• Allocate resources to gender-specific health research which lead to gender equality in diagnosis, investigation, treatment and monitoring of disease.
  • Develop healthcare systems and judicial procedures which recognize women’s experiences of rape, sexual abuse and violence in a manner which guarantees respect for the individual’s integrity and legal rights.
  • Guarantee compulsory sex education of good quality, access to modern contraceptives, safe pregnancies and delivery care, as well every woman´s access to sexual and reproductive health and rights.

 

Violence against Women

Sexual harassment and abuse, rape, psychological and physical violence, genital mutilation, forced marriages, prostitution and trafficking in women describe but a few of the criminal acts committed against women and girls worldwide. Violence against women have impacts on human rights, democracy, public health, gender equality, and must be a major concern to every society and nation. We call attention to the Secretary-General’s campaign “SAY NO — UNiTE to end violence against women” and encourage member states to strengthen the campaign and implement it nationally.

  • Establish the root causes of violence and abuse against women in different societies and develop national action plans, with clearly defined targets and allocated adequate resources, to decisively protect women’s right, including provision of women’s shelters.

 

Sveriges Kvinnolobby notes with concern attempts to weaken language in international organizations on prostitution in women and girls. We consider the purchase of sexual services a violence against women. In 1999 Sweden adopted a law to combat the demand side of prostitution, internationally known as the Nordic model, which criminalizes the purchase of sexual services. This law has given police and prosecution authorities’ tools to combat trafficking in human beings and has substantially changed attitudes about purchase of sex in Sweden. Norway adopted a similar law, and extended its application to acts of prostitution committed by nationals outside national borders. The European Parliament adopted in February 2014 the “Honeyball resolution” which recognizes that prostitution violates human rights and dignity and is an obstacle to equality between women and men.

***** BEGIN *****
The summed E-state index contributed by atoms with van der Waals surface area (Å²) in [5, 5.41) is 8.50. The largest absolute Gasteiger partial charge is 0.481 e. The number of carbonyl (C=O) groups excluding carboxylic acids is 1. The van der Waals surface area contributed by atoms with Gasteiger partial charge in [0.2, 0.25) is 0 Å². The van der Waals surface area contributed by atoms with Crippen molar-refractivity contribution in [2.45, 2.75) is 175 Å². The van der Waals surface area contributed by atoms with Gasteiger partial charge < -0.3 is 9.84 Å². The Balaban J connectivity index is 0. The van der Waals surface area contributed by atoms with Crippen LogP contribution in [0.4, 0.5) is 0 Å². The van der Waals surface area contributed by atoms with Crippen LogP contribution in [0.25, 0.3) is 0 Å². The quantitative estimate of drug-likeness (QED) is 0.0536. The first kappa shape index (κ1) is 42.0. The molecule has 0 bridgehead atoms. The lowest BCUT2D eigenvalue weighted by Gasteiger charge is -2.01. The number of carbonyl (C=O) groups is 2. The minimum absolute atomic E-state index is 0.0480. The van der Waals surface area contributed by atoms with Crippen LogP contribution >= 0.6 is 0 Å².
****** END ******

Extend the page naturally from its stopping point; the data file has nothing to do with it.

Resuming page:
• All nations should establish independent national rapporteurs on prostitution and trafficking in human beings to work closely with civil society, particularly with women’s organizations.
  • Develop legislation to criminalize the purchase, but not sale of sexual services, support victims through robust exit strategies and reinforce capacity of the police and the judiciary to prosecute sex buyers, pimps and organized crime.

 

We are further concerned of the increase in use of surrogate motherhood. It is a violation of women’s bodily integrity, dignity and human rights, as well as a violation of the right of the child. It is urgent for the United Nations to investigate and establish the human rights basis for abandoning such practices.

  • We demand the appointment of an international Special Rapporteur on surrogate motherhood, to evaluate the extent of commercial exploitation of women’s bodies and establish the basic human rights principles to protect women’s and children’s rights in situations of surrogate motherhood.